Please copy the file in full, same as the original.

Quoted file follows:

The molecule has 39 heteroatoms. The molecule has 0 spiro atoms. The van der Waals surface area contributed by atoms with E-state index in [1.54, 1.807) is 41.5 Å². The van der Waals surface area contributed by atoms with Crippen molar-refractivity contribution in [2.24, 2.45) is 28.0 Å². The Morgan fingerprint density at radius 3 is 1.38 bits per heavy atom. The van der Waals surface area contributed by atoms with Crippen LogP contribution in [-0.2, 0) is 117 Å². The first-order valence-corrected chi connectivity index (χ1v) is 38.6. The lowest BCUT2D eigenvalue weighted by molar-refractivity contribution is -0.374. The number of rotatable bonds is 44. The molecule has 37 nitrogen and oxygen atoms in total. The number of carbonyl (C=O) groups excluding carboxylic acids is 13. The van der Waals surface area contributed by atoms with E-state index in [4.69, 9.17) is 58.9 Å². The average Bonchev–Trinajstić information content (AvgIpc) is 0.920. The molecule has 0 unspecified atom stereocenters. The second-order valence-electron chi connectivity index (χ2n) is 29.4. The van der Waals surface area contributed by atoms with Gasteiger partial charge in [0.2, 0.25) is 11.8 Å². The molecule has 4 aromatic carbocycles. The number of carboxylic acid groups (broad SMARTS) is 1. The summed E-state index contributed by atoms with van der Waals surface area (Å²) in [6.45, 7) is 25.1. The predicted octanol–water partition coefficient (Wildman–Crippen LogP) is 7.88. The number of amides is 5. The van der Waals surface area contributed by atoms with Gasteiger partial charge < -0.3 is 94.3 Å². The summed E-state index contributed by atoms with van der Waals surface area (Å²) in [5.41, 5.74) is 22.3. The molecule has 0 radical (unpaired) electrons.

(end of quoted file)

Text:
The molecule has 39 heteroatoms. The molecule has 0 spiro atoms. The van der Waals surface area contributed by atoms with E-state index in [1.54, 1.807) is 41.5 Å². The van der Waals surface area contributed by atoms with Crippen molar-refractivity contribution in [2.24, 2.45) is 28.0 Å². The Morgan fingerprint density at radius 3 is 1.38 bits per heavy atom. The van der Waals surface area contributed by atoms with Crippen LogP contribution in [-0.2, 0) is 117 Å². The first-order valence-corrected chi connectivity index (χ1v) is 38.6. The lowest BCUT2D eigenvalue weighted by molar-refractivity contribution is -0.374. The number of rotatable bonds is 44. The molecule has 37 nitrogen and oxygen atoms in total. The number of carbonyl (C=O) groups excluding carboxylic acids is 13. The van der Waals surface area contributed by atoms with E-state index in [4.69, 9.17) is 58.9 Å². The average Bonchev–Trinajstić information content (AvgIpc) is 0.920. The molecule has 0 unspecified atom stereocenters. The second-order valence-electron chi connectivity index (χ2n) is 29.4. The van der Waals surface area contributed by atoms with Gasteiger partial charge in [0.2, 0.25) is 11.8 Å². The molecule has 4 aromatic carbocycles. The number of carboxylic acid groups (broad SMARTS) is 1. The summed E-state index contributed by atoms with van der Waals surface area (Å²) in [6.45, 7) is 25.1. The predicted octanol–water partition coefficient (Wildman–Crippen LogP) is 7.88. The number of amides is 5. The van der Waals surface area contributed by atoms with Gasteiger partial charge < -0.3 is 94.3 Å². The summed E-state index contributed by atoms with van der Waals surface area (Å²) in [5.41, 5.74) is 22.3. The molecule has 0 radical (unpaired) electrons.